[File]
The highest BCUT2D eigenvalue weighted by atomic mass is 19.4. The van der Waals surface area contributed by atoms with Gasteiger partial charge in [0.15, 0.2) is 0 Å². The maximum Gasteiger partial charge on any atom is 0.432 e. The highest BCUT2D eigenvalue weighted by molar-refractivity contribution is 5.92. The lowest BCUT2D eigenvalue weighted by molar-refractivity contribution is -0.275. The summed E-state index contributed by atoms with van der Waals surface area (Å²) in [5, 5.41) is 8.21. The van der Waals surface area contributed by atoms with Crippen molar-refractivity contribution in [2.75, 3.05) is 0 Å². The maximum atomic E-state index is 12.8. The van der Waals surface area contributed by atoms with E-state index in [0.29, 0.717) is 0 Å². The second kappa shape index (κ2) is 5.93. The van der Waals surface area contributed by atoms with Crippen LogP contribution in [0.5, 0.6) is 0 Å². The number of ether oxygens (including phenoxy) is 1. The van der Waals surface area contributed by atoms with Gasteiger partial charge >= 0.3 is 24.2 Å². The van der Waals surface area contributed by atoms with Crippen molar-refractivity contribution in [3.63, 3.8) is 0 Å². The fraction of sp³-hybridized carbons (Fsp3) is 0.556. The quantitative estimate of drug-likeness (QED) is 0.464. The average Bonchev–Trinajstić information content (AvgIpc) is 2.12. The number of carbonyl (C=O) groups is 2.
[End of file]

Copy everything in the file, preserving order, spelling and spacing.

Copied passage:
The highest BCUT2D eigenvalue weighted by atomic mass is 19.4. The van der Waals surface area contributed by atoms with Gasteiger partial charge in [0.15, 0.2) is 0 Å². The maximum Gasteiger partial charge on any atom is 0.432 e. The highest BCUT2D eigenvalue weighted by molar-refractivity contribution is 5.92. The lowest BCUT2D eigenvalue weighted by molar-refractivity contribution is -0.275. The summed E-state index contributed by atoms with van der Waals surface area (Å²) in [5, 5.41) is 8.21. The van der Waals surface area contributed by atoms with Crippen molar-refractivity contribution in [2.75, 3.05) is 0 Å². The maximum atomic E-state index is 12.8. The van der Waals surface area contributed by atoms with E-state index in [0.29, 0.717) is 0 Å². The second kappa shape index (κ2) is 5.93. The van der Waals surface area contributed by atoms with Crippen LogP contribution in [0.5, 0.6) is 0 Å². The number of ether oxygens (including phenoxy) is 1. The van der Waals surface area contributed by atoms with Gasteiger partial charge >= 0.3 is 24.2 Å². The van der Waals surface area contributed by atoms with Crippen molar-refractivity contribution in [3.63, 3.8) is 0 Å². The fraction of sp³-hybridized carbons (Fsp3) is 0.556. The quantitative estimate of drug-likeness (QED) is 0.464. The average Bonchev–Trinajstić information content (AvgIpc) is 2.12. The number of carbonyl (C=O) groups is 2.